New Images: Milky Way Loses Two Arms

New Images: Milky Way Loses Two Arms
New infrared images of the Milky Way show just two major spiral arms, Scutum-Centaus and Perseus, along with a newly discovered arm called Far 3kpc Arm. (Image credit: R. Hurt, SSC.)

ST. LOUIS ?For decades, astronomers have pictured our galaxy as sporting four major,spiral arms, however new images effectively sever two appendages, revealing theMilky Way has just two major arms.

"We'renot proposing that they change the positions of the arms," said RobertBenjamin of the University of Wisconsin, Whitewater. "What we're proposingis a change in the emphasis of thearms." Benjamin will present his team's results today here at ameeting of the American Astronomical Society (AAS).

The resultsare among a handful of presentations at the meeting to paint an evolvingpicture of ourgalactic home base.

For instance, other results presented here by Thomas Dame of the Harvard-Smithsonian Center for Astrophysics (CfA) this week suggest a completely new arm of stars wraps around one side of the galactic center. This new arm is a virtual twin of a known arm on the near side of the galactic center. And another group led by Mark Reid of CfA has identified with more accuracy the location and relative distances of the stars within the spiral arms.

Spotlighton a galaxy

The Milky Way debuted as a spiralcelebrity in 1951 when astronomical morphologist William Morgan of the YerkesObservatory presented his results showing the galaxy's three arms of hot stars,which he were then named Perseus, Orion and Sagittarius.

"Thosewere the first three arms of the spiral galaxy," Benjamin told"Actually, he got a standing ovation at the AAS meeting, which issomething I've never seen."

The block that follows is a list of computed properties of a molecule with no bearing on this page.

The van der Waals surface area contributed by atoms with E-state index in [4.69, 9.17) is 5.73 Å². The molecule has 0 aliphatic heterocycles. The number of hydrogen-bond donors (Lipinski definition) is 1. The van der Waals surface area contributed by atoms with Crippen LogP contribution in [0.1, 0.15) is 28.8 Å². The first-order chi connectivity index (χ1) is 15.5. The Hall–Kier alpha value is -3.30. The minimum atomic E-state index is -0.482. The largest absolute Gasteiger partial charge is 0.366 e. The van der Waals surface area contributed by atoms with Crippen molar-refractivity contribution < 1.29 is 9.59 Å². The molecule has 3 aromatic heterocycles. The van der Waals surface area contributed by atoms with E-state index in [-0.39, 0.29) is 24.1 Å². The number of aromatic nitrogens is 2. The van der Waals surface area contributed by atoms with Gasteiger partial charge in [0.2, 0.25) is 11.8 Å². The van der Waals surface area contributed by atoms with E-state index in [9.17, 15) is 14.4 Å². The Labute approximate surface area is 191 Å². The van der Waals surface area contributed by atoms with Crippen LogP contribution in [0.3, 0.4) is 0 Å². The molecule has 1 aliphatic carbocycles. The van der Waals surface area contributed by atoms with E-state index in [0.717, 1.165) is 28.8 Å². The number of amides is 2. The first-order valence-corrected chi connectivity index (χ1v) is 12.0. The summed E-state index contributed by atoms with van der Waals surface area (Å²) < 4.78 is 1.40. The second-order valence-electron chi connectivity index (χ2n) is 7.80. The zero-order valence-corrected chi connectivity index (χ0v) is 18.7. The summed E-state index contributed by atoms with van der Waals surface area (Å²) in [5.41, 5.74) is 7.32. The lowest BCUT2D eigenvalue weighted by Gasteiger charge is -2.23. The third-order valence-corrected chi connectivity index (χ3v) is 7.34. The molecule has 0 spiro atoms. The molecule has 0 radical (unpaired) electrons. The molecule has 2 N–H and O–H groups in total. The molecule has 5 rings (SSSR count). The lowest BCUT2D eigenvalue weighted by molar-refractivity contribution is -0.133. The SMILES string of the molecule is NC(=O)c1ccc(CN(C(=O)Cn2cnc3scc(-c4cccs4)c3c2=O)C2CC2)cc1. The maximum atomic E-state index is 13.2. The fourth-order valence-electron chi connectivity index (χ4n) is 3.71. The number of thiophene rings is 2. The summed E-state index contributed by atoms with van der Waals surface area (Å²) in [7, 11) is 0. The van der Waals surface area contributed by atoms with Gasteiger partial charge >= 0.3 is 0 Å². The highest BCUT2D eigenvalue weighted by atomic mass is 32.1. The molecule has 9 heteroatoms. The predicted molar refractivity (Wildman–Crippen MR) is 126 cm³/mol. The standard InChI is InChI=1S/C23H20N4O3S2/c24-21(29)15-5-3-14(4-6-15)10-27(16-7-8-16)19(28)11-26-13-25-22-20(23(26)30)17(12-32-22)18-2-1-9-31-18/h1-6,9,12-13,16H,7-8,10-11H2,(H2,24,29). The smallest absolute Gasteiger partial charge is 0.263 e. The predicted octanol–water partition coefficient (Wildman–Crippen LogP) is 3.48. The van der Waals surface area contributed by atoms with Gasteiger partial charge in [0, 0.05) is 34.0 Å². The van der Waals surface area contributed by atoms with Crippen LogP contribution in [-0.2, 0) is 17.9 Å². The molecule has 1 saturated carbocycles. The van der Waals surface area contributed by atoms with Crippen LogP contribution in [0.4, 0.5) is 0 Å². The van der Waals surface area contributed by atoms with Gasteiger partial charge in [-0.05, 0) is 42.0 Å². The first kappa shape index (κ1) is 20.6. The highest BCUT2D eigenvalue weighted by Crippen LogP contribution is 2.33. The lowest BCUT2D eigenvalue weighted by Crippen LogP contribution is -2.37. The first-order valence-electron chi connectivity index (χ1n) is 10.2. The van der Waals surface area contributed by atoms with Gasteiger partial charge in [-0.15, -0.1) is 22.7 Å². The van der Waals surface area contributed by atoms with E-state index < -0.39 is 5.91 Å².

Beginningin the 1960s and through the 1980s, several groups of scientists used radioastronomy to map out the Milky Way's structure, coming up with various resultson how the spiral arms looked and the number of arms.

"Foryears, people created maps of the whole galaxy based on studying just onesection of it, or using only one method," Benjamin said."Unfortunately, when the models from various groups were compared, theydidn't always agree. It's a bit like studying an elephant blind-folded."

Thegalactic image that stuck, Benjamin said, was one with the four spiral arms,now called Norma, Scutum-Centaurus, Sagittarius and Perseus. Our sun lies neara small, partial arm called the Orion Arm, or Orion Spur, located between theSagittarius and Perseus arms.


The newsurvey of an extensive swathof the Milky Way was done with NASA's Spitzer Space Telescope, which detectsinfrared light. All objects that emit any heat can be seen in infrared, andthis wavelength penetrates dust, so the new mosaic includes 800,000 snapshotsand more than 110 million stars.

Using astar-counting method, Benjamin and his colleagues noticed an increase in thenumber of stars in the direction of the Scutum-Centaurus Arm, but not in thedirection of the Sagittarius and Norma arms. (The fourth arm, Perseus, wrapsaround the outer portion of our galaxy and cannot be seen in the new Spitzerimages.) The two major arms, according to these findings, are theScutum-Centaurus and Perseus arms.

Thefindings confirm an earlier observation by a team of astronomers, making astrong case that the Milky Way has two major spiral arms, a common structurefor galaxies with bars. These major arms have the greatest densities of bothyoung, bright stars and older, so-called red-giant stars.

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Jeanna Bryner
Jeanna is the managing editor for LiveScience, a sister site to Before becoming managing editor, Jeanna served as a reporter for LiveScience and for about three years. Previously she was an assistant editor at Science World magazine. Jeanna has an English degree from Salisbury University, a Master's degree in biogeochemistry and environmental sciences from the University of Maryland, and a science journalism degree from New York University. To find out what her latest project is, you can follow Jeanna on Google+.